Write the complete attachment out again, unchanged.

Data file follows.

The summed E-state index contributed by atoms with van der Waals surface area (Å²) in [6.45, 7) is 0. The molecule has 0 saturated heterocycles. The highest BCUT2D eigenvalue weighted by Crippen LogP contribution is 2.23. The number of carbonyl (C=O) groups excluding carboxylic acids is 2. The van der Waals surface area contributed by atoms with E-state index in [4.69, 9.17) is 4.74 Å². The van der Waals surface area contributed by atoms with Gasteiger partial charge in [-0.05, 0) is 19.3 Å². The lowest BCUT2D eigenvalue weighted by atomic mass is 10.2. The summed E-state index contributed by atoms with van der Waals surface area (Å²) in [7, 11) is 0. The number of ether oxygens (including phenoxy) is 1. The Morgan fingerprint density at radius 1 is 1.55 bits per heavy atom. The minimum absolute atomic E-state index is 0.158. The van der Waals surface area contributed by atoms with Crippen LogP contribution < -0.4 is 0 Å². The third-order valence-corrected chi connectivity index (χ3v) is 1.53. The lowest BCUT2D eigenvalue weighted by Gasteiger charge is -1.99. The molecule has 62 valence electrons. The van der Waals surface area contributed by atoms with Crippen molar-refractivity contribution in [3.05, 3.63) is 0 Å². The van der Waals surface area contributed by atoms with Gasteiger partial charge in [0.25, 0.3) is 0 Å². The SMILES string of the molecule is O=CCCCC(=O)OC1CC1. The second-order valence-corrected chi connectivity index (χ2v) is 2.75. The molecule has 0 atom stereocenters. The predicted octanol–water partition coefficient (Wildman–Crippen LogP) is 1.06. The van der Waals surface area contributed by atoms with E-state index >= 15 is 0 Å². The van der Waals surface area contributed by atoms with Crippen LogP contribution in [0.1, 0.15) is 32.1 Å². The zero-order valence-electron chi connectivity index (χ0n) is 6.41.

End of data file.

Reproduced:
The summed E-state index contributed by atoms with van der Waals surface area (Å²) in [6.45, 7) is 0. The molecule has 0 saturated heterocycles. The highest BCUT2D eigenvalue weighted by Crippen LogP contribution is 2.23. The number of carbonyl (C=O) groups excluding carboxylic acids is 2. The van der Waals surface area contributed by atoms with E-state index in [4.69, 9.17) is 4.74 Å². The van der Waals surface area contributed by atoms with Gasteiger partial charge in [-0.05, 0) is 19.3 Å². The lowest BCUT2D eigenvalue weighted by atomic mass is 10.2. The summed E-state index contributed by atoms with van der Waals surface area (Å²) in [7, 11) is 0. The number of ether oxygens (including phenoxy) is 1. The Morgan fingerprint density at radius 1 is 1.55 bits per heavy atom. The minimum absolute atomic E-state index is 0.158. The van der Waals surface area contributed by atoms with Crippen LogP contribution < -0.4 is 0 Å². The third-order valence-corrected chi connectivity index (χ3v) is 1.53. The lowest BCUT2D eigenvalue weighted by Gasteiger charge is -1.99. The molecule has 62 valence electrons. The van der Waals surface area contributed by atoms with Crippen molar-refractivity contribution in [3.05, 3.63) is 0 Å². The van der Waals surface area contributed by atoms with Gasteiger partial charge in [0.25, 0.3) is 0 Å². The SMILES string of the molecule is O=CCCCC(=O)OC1CC1. The second-order valence-corrected chi connectivity index (χ2v) is 2.75. The molecule has 0 atom stereocenters. The predicted octanol–water partition coefficient (Wildman–Crippen LogP) is 1.06. The van der Waals surface area contributed by atoms with E-state index >= 15 is 0 Å². The van der Waals surface area contributed by atoms with Crippen LogP contribution in [0.1, 0.15) is 32.1 Å². The zero-order valence-electron chi connectivity index (χ0n) is 6.41.